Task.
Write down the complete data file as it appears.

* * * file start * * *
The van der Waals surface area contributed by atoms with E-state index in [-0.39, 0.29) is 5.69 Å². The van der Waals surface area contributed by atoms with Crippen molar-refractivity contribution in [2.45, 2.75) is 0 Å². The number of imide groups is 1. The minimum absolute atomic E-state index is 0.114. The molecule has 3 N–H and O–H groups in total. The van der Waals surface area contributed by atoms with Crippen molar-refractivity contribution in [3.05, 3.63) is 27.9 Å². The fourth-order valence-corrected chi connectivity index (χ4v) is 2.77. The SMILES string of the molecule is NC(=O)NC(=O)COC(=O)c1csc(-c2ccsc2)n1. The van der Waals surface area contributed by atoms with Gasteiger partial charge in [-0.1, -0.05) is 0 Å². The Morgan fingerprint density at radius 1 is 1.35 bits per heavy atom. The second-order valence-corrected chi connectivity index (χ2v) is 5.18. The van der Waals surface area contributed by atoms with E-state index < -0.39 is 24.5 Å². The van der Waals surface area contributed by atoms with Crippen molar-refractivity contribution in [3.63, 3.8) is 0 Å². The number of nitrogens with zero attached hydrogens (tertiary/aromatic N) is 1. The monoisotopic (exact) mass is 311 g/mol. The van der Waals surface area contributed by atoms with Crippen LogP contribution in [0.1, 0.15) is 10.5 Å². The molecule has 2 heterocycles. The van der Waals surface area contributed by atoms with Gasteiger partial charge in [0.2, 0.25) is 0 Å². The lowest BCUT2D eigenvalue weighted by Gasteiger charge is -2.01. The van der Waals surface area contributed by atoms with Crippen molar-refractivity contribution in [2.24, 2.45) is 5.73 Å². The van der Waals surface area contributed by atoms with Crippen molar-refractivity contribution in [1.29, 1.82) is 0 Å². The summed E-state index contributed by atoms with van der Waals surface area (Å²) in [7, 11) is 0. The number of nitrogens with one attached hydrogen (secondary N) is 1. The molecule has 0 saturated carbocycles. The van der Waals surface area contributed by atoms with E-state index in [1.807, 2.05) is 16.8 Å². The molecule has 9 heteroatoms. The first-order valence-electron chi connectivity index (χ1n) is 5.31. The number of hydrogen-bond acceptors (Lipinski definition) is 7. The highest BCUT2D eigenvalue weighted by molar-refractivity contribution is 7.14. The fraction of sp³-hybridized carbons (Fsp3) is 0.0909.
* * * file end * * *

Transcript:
The van der Waals surface area contributed by atoms with E-state index in [-0.39, 0.29) is 5.69 Å². The van der Waals surface area contributed by atoms with Crippen molar-refractivity contribution in [2.45, 2.75) is 0 Å². The number of imide groups is 1. The minimum absolute atomic E-state index is 0.114. The molecule has 3 N–H and O–H groups in total. The van der Waals surface area contributed by atoms with Crippen molar-refractivity contribution in [3.05, 3.63) is 27.9 Å². The fourth-order valence-corrected chi connectivity index (χ4v) is 2.77. The SMILES string of the molecule is NC(=O)NC(=O)COC(=O)c1csc(-c2ccsc2)n1. The van der Waals surface area contributed by atoms with Gasteiger partial charge in [-0.1, -0.05) is 0 Å². The Morgan fingerprint density at radius 1 is 1.35 bits per heavy atom. The second-order valence-corrected chi connectivity index (χ2v) is 5.18. The van der Waals surface area contributed by atoms with E-state index < -0.39 is 24.5 Å². The van der Waals surface area contributed by atoms with Crippen molar-refractivity contribution in [3.63, 3.8) is 0 Å². The number of nitrogens with zero attached hydrogens (tertiary/aromatic N) is 1. The monoisotopic (exact) mass is 311 g/mol. The van der Waals surface area contributed by atoms with Crippen LogP contribution in [0.1, 0.15) is 10.5 Å². The molecule has 2 heterocycles. The van der Waals surface area contributed by atoms with Gasteiger partial charge in [0.2, 0.25) is 0 Å². The lowest BCUT2D eigenvalue weighted by Gasteiger charge is -2.01. The van der Waals surface area contributed by atoms with Crippen molar-refractivity contribution in [2.24, 2.45) is 5.73 Å². The van der Waals surface area contributed by atoms with Crippen molar-refractivity contribution in [1.29, 1.82) is 0 Å². The summed E-state index contributed by atoms with van der Waals surface area (Å²) in [7, 11) is 0. The number of nitrogens with one attached hydrogen (secondary N) is 1. The molecule has 0 saturated carbocycles. The van der Waals surface area contributed by atoms with E-state index in [1.807, 2.05) is 16.8 Å². The molecule has 9 heteroatoms. The first-order valence-electron chi connectivity index (χ1n) is 5.31. The number of hydrogen-bond acceptors (Lipinski definition) is 7. The highest BCUT2D eigenvalue weighted by molar-refractivity contribution is 7.14. The fraction of sp³-hybridized carbons (Fsp3) is 0.0909.